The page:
Travelling in style with the 1931 Mack BK Parlor Coach
By the time Mack Trucks Inc. introduced its BK series motor coach in 1929, Greyhound Lines was already the biggest name in intercity and interstate bus service. What began as a series of small regional bus routes was gradually consolidated under the Greyhound brand. And when the first BK rolled off the Allentown, Pennsylvania, assembly line, it became the flagship of the company’s motor coach line.
At a Glance
Model: 1931 Mack BK Parlor Coach of Greyhound Bus Lines
Manufacturer: Iconic Replicas
Genre Vintage: motor coach
What we like
+ Represents Greyhound’s golden age
+ Delicate paintwork precisely re-creates historical fleet BK
+ Casting on rooftop luggage rack and trim pieces
That was of particular interest to the Greyhound company, whose reputation for fast, comfortable intercity travel depended on buses that could deliver that reliably to the maximum number of passengers. The BK Parlor Coach boasted comfortable seating for up to 33 passengers, and its gasoline engine—a 525-cubic-inch inline-6, which was Mack’s largest at the time—made 128hp, good enough to help the BK cruise at up to 70mph. Greyhound put in its order and bought every one of the 544 BKs built during its five-year production run. It might have been many more, however, had the Great Depression not come crashing in just as BK production was ramping up.
What you see here is the Iconic Replicas 1:50 model of the last remaining Mack BK being operated by Greyhound’s historical fleet out of Los Angeles. How the model came to exist speaks to the passion that Jeff Silver—founder of Iconic Replicas—has for buses in general and for the Greyhound BK in particular. You see, in the 1930s, his great uncle Robert Silver used to drive a BK for Greyhound on the route between Montreal and New York City. He worked for Greyhound for 35 years and retired as general manager for eastern Canada. Jeff was inspired to seek out the model bus his uncle drove and create a precision replica of it. We’d say he succeeded rather impressively.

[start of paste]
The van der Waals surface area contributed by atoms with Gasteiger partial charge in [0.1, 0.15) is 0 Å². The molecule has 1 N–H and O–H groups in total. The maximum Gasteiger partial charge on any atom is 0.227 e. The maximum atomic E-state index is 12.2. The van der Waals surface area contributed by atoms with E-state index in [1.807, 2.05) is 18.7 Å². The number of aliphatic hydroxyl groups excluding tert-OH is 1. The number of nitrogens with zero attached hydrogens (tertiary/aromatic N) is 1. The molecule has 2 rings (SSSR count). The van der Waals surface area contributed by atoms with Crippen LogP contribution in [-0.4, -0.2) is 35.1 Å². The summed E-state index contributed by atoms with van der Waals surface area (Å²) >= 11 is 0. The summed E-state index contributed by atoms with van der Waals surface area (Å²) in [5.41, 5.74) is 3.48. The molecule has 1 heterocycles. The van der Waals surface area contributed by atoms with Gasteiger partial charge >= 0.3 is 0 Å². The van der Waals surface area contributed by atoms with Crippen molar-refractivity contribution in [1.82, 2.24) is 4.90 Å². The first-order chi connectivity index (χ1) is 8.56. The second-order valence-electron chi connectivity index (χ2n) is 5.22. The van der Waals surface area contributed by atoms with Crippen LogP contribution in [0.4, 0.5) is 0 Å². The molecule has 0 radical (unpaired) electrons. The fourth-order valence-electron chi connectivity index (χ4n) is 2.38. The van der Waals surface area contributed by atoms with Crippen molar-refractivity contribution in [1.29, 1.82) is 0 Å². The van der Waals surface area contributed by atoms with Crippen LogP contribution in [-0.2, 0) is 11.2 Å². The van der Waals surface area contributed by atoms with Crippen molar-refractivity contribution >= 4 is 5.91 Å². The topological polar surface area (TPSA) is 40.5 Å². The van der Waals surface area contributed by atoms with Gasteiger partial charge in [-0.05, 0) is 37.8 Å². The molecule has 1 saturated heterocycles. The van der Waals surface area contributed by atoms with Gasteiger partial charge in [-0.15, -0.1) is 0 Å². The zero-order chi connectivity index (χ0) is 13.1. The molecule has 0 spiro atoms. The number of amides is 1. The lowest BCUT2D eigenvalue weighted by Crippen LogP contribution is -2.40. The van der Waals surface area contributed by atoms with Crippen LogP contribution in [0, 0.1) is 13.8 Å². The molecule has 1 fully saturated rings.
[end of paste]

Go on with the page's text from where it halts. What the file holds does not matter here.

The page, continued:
The replica manages to capture many of the smaller details even at its 1:50 scale. The decals match that of the BK in the historic fleet, with the exception of the destination callout above the windshield. That reads “New York Express” just as his great uncle’s did. The BK’s cabin sits low to the ground for easier passenger access thanks to a kick-up frame. There are little curtains molded into each window frame. Handles are cast into the doors, and carefully molded mirrors extend from each side. On top, there are roof lights and above the driver’s side sits a pair of air horns. On the back section of the roof, there is a nicely cast luggage rack painted chrome and includes a ladder leading up to it from a cagelike rear structure. Painted chrome also covers the radiator housing, headlights, and front bumper. The detail on the wheels and tires is also excellent, right down to the two-tone paint. The wheel rims and center caps are Greyhound blue, just like the bus’s flanks, whereas the dish section of the wheel is a contrasting white, matching the roof panel.
The BK is a fascinating piece; it looks more modern than its 1931 vintage, to be sure. The 300+ photos Jeff Silver and his crew took of the original at the Greyhound historic fleet in Los Angeles ensure that it’s as accurate as it is interesting. What it isn’t is available in large numbers. The model is limited to just 999 pieces, so if you want to secure your own piece of MackMack/Greyhound history, better act now.